Whoops… I posted this on the wrong blog 2 days ago.
It’s been quite a while since my last post. I took a hiatus from major work on side projects.
Since about 2004 or 2005, I have building what I now call “Application Servers”. The first one I built was nameless. A former IBM employee that the company hired as a consultant spent some time with it and called it “An Application Server”, so it stuck.
DevDash, which I built a couple years ago, is a mini-application server that hosts just one application. I did just enough to host DevDash parts. I built that based on my experiences to that point; it solved every problem I had run into in previous versions. But then it introduced new things to learn from. In particular, the startup process are hard to control. It has services, and tasks, and it starts/executes them in order. IE: All services, then all tasks, etc. But, I ran into situations where I wanted to mix them up: Service A, Task A, Service B, etc. I had to putz around it.
Several months ago, I started writing a new app server primarily with the intent of working through all of the issues again. Really, it’s just an organizational/setup issue.
The solution to this was the command pattern. Rather than executing a bunch of things by type, it instead processes commands. You can add the commands in the desired order and it executes them one at a time. I use the command pattern for lots of things. It’s nice. It worked really well here.
That solved that problem. Then, it was onto the next issue which I struggled with quite a bit. I want this thing to be super simple to setup, and also super flexible. The flexibility is already there. You can wire it up to work anyway you want. You can swap out dependencies, add new stuff, remove stuff… but you need code/configuration to do it. The trick was to wrap that up in a user friendly way.
Several months ago, I wrote and threw away a lot of code a bunch of times. When the usability was reasonable, it didn’t work correctly behind the scenes. In some attempts, I was filling a unity container. One problem was when swapping dependencies, it didn’t have enough information to remove the old ones. It was quite the drama.
Then I didn’t touch it for a several months. I came back to it last week and made a few more attempts. At last, I have the setup working well.
It attempts to be a Fluent API, although I’m sure that can use some work. The setup objects keep track of everything they need without use of a container or anything else. Nothing is loaded until build time when the setup is converted into an appesrver object. So, if you swap out a dependency, the old setup object is replaced with the new one. It is extensible via subclassing and extension methods. When you put your own stuff into the appserver, you can do so directly. Or, if you’re in the mood, you can easily add it to the fluent API.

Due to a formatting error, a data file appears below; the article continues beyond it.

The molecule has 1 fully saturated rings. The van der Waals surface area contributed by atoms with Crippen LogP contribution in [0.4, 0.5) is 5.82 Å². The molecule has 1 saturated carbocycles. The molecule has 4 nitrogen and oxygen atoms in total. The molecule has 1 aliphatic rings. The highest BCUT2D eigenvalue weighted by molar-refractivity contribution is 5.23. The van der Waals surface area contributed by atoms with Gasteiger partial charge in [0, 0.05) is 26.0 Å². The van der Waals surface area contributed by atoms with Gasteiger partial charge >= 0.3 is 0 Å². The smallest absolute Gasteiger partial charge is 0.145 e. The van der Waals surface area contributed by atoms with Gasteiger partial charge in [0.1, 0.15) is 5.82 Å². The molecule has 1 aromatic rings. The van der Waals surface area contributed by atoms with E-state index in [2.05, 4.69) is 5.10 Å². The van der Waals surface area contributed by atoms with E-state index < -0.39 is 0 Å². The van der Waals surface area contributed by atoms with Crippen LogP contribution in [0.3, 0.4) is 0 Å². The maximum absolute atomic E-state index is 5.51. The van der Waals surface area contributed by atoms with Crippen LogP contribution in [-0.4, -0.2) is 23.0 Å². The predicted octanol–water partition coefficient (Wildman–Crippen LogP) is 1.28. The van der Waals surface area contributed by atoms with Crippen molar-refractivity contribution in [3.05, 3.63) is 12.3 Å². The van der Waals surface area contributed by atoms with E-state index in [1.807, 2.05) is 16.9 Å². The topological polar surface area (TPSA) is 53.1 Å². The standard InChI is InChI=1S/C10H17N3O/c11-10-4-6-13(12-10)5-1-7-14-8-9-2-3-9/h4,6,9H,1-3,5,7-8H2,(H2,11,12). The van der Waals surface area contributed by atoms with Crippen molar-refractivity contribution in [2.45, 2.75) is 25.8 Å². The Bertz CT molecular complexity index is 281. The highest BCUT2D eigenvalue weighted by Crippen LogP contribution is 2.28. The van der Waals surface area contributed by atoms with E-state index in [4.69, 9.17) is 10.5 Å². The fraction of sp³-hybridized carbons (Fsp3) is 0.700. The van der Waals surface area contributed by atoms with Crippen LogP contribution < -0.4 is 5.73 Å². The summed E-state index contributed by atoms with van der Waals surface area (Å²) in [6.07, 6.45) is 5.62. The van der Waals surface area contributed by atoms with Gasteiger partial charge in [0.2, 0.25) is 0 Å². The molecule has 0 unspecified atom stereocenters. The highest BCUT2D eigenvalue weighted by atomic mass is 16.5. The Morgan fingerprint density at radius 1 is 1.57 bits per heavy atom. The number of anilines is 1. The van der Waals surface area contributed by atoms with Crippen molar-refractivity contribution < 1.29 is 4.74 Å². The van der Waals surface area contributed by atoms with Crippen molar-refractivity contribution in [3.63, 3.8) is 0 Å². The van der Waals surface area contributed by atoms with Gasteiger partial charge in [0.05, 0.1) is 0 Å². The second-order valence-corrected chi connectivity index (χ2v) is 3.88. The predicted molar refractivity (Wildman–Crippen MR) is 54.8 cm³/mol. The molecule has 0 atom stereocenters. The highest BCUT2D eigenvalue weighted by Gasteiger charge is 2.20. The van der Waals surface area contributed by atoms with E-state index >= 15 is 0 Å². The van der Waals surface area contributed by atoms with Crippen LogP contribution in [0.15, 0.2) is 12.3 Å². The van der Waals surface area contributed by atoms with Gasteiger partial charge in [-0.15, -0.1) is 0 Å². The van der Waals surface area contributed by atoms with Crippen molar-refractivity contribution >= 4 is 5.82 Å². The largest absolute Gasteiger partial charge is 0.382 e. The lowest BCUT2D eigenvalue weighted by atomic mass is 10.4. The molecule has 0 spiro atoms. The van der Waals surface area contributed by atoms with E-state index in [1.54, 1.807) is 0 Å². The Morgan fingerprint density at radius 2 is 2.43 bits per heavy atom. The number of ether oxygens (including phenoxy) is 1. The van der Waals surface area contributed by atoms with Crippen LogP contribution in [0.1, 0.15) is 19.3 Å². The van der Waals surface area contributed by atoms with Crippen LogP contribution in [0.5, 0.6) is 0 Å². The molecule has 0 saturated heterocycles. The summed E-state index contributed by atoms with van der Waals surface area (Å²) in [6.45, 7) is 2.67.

There are 3 out-of-the-box modes for the app server: Hub, Node, Application. Both HUB and NODE host applications. Unlike all previous versions, the application has it’s own server.
With the fluent API, you can prime it as one of the three then modify. Or, you can just build it from scratch on your own.
DevDash is self-updating. When you deploy changes to the repository, the nodes are alerted. They each download the updates and restart themslves. Sweet. That took A LOT of work. Also, you can deploy it remotely from the portal. Just give it a server name and the credentials, and it installs it and starts it. Pretty sweet.
That’s pretty involved. Configuration wise, it contains 2 list of files: one for the service and one for the application. Those files are automatically kept in sync.
For DevDash purposes, and also as research for a work project I’m championing, I’ve been looking into making that more configurable and reusable. I build some db objects to define (basically) as schema, and other tables to store the data. That’s all generic. Then I used that to store some deployment data, such as applicatoins/features/files (which the app server uses), and exposing that via services. That’s all working well. I haven’t actually done the deployment part as I’ve done that many times before and not much to figure out there. But, having the configurable model and services was a big help.
I spent untold hours on DevDash, and I’m proud of it. It deploys automatically. It stays updated automatically. It provides custom WS-Discovery, REST routing, pluggable rest services, and lots of other goodies. The portal site receives timely updates (usually within 10 seconds of an event).
It took a lot of work for that. The biggest challenge was having everything work even when it’s counterparts were down. IE: Nodes need to start even if the hub is down. WS-DISCOVERY in WCF doesn’t support that (the discovery service must be reachable), so I wrote a custom implementation to get around that. If the hub goes down, the nodes need to reconnect. If a node goes down, it needs to reconnect. It’s thorough and, while not perfect, works very well.
My biggest regret is that I didn’t know about SIGNALR at the time. That would’ve made everything so much simpler, from the node/hub communication to the website updates. I would’ve had several hours more sleep.
Bringing Them Together
Finally. Now, I am slowly working to bring them altogether.
Step 1 is geting the appserver as complete as I need it to host DevDash.
Step 2 is creating a DevDash application and host it in the app server
Step 3 is adding the deployment to the appservers
I have a lot of work ahead of me, and much free time to do it, so this is going to take forever. Plus, I tend to not to work on things for months at a time. The saving grace there is that I’ve done all the research and playing that I need to, so hopefully that minimizes distractions.
The insanity continues. I will post the setup code soon.